How Ad Space Effects Ad Pricing

ad space pricing

What is Exactly Ad Space?

Ad space is something that can be infinite in the terms of an internet website. Yet, in most of the cases nobody holds these days websites that are comprised solely of ads, because his/her website will be tagged as a spamming website.

Therefore most of the websites are constructed of lots great content and a small percentage of their space is allocated for ads. This has some interesting implications on the economics of an ad space, because the law of supply and demand can be applied to ad space as a product.

Now if we’ll take a minute and think of it, the more demand there is for an ad space – its price will go up and vice versa if the demand will be low. Having said that, a website owner should take under consideration the following factors when he appraises the price of ad in his/her website:

(a)How many impressions this ad has according to history and prediction

(b) What is the common effective Cost Per Click (eCPC) and effective Cost Per Mille (eCPM) he/she charged in the past 12 months

(c) How much does the competition charge for a similar ad

(d) How much ads can he push at the same time for each placement he/she has

(e) How much income do his/her ads supply for a page & how much are they supposed to supply in the due to the business needs & market prediction of demand for these kind of ads in his/her vertical.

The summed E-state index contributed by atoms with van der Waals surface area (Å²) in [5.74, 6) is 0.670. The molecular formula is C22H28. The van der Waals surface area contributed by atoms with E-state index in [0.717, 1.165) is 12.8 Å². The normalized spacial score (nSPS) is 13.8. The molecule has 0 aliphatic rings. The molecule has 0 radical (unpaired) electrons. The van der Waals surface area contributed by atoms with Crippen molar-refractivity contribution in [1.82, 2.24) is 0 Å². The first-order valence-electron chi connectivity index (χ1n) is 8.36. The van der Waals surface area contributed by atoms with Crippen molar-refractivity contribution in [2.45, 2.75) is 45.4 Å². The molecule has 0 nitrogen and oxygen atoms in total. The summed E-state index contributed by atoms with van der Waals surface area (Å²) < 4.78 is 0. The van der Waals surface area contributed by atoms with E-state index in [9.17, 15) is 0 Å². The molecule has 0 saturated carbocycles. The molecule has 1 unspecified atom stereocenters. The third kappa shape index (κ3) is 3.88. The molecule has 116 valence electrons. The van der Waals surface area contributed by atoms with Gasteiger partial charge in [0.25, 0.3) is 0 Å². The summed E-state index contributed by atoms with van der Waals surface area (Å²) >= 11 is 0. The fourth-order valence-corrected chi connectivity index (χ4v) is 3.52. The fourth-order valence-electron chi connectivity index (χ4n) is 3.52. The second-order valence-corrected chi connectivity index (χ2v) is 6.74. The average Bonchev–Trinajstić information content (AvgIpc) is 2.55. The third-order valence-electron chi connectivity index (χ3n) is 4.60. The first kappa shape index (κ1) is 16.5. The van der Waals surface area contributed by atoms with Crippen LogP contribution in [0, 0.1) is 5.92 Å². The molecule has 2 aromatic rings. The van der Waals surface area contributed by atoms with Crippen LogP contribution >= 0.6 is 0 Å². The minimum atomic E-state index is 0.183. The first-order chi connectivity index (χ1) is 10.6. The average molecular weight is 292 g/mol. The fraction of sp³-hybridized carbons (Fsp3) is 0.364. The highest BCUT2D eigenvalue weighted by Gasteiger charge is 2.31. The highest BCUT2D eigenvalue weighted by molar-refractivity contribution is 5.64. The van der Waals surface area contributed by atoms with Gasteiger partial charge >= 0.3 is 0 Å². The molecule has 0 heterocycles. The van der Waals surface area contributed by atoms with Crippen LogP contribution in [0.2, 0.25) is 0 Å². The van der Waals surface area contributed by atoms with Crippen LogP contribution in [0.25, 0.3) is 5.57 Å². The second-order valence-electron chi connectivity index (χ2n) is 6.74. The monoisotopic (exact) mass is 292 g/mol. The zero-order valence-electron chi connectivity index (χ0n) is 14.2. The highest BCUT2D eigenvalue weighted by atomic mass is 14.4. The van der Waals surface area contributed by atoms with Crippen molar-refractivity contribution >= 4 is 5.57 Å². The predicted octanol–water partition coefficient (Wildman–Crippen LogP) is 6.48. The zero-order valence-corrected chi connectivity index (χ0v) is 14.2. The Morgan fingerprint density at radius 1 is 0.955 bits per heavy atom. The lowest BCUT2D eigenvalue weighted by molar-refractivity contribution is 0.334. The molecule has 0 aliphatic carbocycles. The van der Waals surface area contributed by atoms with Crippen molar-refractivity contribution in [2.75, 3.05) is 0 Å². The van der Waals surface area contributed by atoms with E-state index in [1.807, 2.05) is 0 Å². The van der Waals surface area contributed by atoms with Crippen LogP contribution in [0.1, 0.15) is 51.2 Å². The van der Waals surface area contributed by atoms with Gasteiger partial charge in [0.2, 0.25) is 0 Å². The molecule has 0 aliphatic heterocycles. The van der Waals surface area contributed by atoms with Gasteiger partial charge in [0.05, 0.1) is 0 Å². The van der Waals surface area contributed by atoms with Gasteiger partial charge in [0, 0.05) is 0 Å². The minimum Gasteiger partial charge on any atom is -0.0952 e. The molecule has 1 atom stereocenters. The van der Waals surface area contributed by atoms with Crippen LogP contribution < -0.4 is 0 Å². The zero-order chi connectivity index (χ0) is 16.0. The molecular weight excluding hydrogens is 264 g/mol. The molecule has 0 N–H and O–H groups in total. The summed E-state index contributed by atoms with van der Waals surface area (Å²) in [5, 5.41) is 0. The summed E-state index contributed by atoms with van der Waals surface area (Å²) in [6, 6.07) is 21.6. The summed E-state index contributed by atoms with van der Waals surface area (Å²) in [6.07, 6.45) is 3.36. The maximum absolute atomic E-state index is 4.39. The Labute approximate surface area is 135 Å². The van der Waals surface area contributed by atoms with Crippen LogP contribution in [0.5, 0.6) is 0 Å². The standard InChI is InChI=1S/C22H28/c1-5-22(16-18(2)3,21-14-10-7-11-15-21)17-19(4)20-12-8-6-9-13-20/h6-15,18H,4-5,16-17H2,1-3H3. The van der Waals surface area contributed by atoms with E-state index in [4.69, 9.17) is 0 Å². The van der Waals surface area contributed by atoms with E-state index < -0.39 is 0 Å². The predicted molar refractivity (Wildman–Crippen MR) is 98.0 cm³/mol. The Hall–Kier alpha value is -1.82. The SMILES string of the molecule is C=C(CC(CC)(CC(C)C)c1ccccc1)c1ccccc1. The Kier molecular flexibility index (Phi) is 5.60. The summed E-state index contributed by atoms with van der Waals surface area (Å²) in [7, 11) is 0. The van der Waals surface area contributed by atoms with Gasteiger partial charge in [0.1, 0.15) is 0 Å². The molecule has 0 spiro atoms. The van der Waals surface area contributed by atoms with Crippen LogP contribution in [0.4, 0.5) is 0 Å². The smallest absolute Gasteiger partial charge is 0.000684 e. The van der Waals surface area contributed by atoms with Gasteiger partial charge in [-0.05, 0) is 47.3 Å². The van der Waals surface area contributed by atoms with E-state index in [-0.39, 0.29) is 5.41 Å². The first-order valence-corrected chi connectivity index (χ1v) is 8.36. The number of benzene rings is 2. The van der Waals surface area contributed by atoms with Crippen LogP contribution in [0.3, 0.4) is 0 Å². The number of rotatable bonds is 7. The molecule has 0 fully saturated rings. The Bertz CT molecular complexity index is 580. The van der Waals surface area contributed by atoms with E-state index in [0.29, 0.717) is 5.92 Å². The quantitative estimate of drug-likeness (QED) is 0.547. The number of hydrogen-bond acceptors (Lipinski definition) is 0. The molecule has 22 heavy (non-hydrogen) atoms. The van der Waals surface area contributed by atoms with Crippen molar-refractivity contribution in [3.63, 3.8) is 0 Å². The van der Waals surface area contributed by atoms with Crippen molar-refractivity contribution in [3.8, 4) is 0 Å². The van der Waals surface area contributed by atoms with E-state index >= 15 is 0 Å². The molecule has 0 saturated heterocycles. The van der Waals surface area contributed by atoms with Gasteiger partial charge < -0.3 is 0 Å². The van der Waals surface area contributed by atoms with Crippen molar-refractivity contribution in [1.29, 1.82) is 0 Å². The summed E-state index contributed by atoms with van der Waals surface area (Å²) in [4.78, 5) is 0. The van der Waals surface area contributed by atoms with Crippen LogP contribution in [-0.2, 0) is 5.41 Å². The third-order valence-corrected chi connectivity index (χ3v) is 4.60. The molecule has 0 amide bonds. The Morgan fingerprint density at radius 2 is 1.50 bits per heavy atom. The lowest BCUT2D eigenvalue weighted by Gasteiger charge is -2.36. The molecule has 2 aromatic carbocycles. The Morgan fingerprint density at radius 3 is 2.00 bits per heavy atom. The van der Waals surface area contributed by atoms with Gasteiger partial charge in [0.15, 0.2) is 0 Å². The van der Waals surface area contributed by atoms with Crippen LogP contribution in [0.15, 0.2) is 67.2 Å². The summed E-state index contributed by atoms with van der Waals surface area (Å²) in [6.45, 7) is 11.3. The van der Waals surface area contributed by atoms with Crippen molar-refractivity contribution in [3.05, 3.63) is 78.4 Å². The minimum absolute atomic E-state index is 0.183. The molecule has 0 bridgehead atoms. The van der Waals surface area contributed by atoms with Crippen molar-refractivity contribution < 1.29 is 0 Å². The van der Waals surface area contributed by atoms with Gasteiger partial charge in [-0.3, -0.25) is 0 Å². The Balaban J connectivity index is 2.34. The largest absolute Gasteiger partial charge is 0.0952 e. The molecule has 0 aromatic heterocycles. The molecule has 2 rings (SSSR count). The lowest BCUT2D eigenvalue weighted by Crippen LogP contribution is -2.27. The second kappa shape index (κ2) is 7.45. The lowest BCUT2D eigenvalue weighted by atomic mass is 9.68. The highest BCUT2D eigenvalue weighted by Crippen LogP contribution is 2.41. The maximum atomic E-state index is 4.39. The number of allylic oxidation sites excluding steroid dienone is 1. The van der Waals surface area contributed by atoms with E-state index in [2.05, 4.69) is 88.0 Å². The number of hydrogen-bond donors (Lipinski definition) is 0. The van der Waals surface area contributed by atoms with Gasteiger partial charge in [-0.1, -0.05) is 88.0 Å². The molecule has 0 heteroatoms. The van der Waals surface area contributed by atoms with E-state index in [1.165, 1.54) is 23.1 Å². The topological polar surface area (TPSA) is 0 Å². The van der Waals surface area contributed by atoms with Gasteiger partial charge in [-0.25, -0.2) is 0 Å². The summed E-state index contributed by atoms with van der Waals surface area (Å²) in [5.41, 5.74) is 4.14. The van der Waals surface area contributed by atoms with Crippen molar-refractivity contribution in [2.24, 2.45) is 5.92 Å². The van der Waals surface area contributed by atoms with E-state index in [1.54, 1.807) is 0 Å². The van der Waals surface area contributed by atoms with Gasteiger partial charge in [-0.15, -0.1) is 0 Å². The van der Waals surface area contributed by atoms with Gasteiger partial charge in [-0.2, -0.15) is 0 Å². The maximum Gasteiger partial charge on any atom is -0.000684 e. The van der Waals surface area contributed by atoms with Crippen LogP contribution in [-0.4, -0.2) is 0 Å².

(f) How much ads should the website supply in order

I would like to hold on a minute and shed some more light on section (f) since there isn’t much talk about it on the internet, but as you will see it may have an enormous impact on the revenue that evolves from a website.

The Toughest Decision – To Show a Bunch of Ads or To Minimize Their Number?

That’s a big question but it mainly relies on the demand of your website. Here’s example from real life made by Google.

Google, the biggest search engine in the world, had shown since its beginning around 11 ads per SERP: up to 3 at the top and up to 8 on the side of the search results. This has been working nicely, but at a certain point it became evident that the eCPCs of google for ads which were on the side of the SERP were far lower than the ones for ads which were on the left, just due to the fact that there were very few clicks for the latter ads.

Moreover, the CPC (cost per click) for each of the ads on the side was extremely low in comparison to the CPC of the topmost ads.

At a certain point Google decided to make a drastic change in desktop searches and stopped showing ads on the side of the results, while allowing up to 7 ads on the whole page: up to 4 ads at the top and 3 ads at the bottom.

When I managed PPC for a company in the financial world on the days it happened the immediate impact was a rise of more than 400%(!!!) per click for the topmost ad positions. It was crazy. In one day, all of the low budget competitors disappeared, and only the big companies with the tons of money kept on competing.

I believe that Google didn’t do such a move out of stupidity. They are measuring everything before they make a move in any of their websites, and this case was of no exception. In my opinion the rise in the CPCs for ads that appeared for major keywords was strong enough to compensate the loss of in income that occurred when they vanished the ads on the side of the SERP. In addition to that one shouldn’t forget that Google IS the biggest search engine in the world and benefits from a growing number of impressions on a daily basis. I bet this move has summed up for their benefit in the bottom line.

Conclusion

Ad Space pricing is related to old economic laws of supply and demand and is a real power companies can use for their benefit either by just letting advertisers to have a spot or manipulate it in order to increase their income dramatically, if they have tons of traffic, like Google has.

 

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